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an ingrate newbie complains

 
 
Elaine Jackson
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Posts: n/a
 
      02-04-2004
I have some minor complaints about the Python language, and I'm interested to
know how other people feel about them. Here they are:

1) I find the following behavior puzzling and disappointing:

>>> X=[(1,1),(2,4),(3,9),(4,16),(5,25)]
>>> Y=dict(X)
>>> Z=list(Y)
>>> Z==X

False
>>> Z==Y.keys()

True

2) How come you can't write...

if y = f(x) > 3:
<do a bunch of things with x and y>

....as an equivalent of...

y = f(x)
if y > 3:
<do a bunch of things with x and y>

....?

That kind of syntax would be especially welcome in list comprehensions:

[f(x,y) for x in list if y=g(x)<=0]

If g(x) is a fairly complicated expression, and y occurs several times in
f(x,y), considerable clarity could be gained.





 
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Christopher A. Craig
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      02-04-2004
"Elaine Jackson" <(E-Mail Removed)> writes:

> 1) I find the following behavior puzzling and disappointing:
>
> >>> X=[(1,1),(2,4),(3,9),(4,16),(5,25)]
> >>> Y=dict(X)
> >>> Z=list(Y)
> >>> Z==X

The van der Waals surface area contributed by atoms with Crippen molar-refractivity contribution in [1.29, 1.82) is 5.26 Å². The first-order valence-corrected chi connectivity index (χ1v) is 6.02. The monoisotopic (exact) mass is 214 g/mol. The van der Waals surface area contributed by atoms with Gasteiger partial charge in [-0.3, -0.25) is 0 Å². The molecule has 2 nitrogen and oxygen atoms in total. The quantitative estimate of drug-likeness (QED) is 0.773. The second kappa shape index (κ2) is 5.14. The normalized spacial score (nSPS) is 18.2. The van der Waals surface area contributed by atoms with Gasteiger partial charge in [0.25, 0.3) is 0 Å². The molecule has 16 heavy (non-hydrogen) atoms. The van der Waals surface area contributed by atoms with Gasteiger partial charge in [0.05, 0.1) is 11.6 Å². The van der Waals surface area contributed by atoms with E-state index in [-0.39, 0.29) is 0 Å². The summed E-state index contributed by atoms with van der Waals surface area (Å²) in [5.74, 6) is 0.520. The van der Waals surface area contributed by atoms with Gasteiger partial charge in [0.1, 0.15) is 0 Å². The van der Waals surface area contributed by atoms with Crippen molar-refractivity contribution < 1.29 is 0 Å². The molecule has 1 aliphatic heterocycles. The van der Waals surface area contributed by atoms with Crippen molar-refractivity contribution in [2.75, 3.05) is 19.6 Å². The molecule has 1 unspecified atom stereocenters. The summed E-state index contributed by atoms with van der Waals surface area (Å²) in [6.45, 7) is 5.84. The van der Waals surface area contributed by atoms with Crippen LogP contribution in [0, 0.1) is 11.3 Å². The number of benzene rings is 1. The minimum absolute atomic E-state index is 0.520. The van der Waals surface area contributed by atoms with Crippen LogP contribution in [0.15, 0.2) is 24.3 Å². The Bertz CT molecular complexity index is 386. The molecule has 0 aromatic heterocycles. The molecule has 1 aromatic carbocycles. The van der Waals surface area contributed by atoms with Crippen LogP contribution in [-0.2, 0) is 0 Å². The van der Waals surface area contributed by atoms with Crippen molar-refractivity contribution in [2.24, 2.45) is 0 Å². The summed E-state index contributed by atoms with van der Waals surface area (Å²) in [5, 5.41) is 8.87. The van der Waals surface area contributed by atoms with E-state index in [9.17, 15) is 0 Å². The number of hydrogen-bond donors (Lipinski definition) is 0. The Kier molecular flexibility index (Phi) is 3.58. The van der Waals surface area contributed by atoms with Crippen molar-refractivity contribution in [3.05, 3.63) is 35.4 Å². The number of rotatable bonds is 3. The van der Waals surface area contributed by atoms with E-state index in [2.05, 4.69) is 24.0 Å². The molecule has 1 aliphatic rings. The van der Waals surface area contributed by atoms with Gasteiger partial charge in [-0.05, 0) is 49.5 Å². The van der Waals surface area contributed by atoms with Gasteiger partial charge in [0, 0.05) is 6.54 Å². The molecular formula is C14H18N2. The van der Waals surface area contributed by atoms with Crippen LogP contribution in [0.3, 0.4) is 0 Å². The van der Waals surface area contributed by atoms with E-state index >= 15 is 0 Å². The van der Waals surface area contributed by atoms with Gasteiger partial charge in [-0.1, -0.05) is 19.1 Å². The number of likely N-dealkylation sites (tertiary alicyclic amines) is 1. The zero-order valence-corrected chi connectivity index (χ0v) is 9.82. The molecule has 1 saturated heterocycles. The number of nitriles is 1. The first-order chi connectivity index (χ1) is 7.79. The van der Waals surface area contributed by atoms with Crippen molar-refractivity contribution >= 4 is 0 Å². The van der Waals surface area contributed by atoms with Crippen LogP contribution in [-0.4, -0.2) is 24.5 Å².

> False
> >>> Z==Y.keys()

> True


the list() constructor treats its argument as an iterator. Because
the overwhelmingly most common use case for an iterator on a dict is
to iterate over the keys, this creates a list of keys when given a
dict.


--
Christopher A. Craig <(E-Mail Removed)>
Love does no wrong to a neighbor; therefore love is
the fulfillment of the law - Romans 13:10


 
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Peter Otten
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Posts: n/a
 
      02-04-2004
Elaine Jackson wrote:

> I have some minor complaints about the Python language, and I'm interested
> to know how other people feel about them. Here they are:
>
> 1) I find the following behavior puzzling and disappointing:
>
>>>> X=[(1,1),(2,4),(3,9),(4,16),(5,25)]
>>>> Y=dict(X)
>>>> Z=list(Y)
>>>> Z==X

> False
>>>> Z==Y.keys()

> True


I too would have expected iter(d) to generate the same list as d.iteritems()
instead of d.iterkeys(). However, for me this is not a problem in practice
as I tend to be explicit, e. g

Z = Y.items()

which is also a good reminder that I'm converting a dictionary.

>
> 2) How come you can't write...
>
> if y = f(x) > 3:
> <do a bunch of things with x and y>
>
> ...as an equivalent of...
>
> y = f(x)
> if y > 3:
> <do a bunch of things with x and y>
>
> ...?


Too much C programming considered harmful. What is the advantage of the
first version over the second? Suppose you knew Python and wanted to learn
C, wouldn't you complain on comp.lang.c about the unnecessary complexity?

> That kind of syntax would be especially welcome in list comprehensions:
>
> [f(x,y) for x in list if y=g(x)<=0]
>
> If g(x) is a fairly complicated expression, and y occurs several times in
> f(x,y), considerable clarity could be gained.


Is the above list comprehension that frequent? Then how about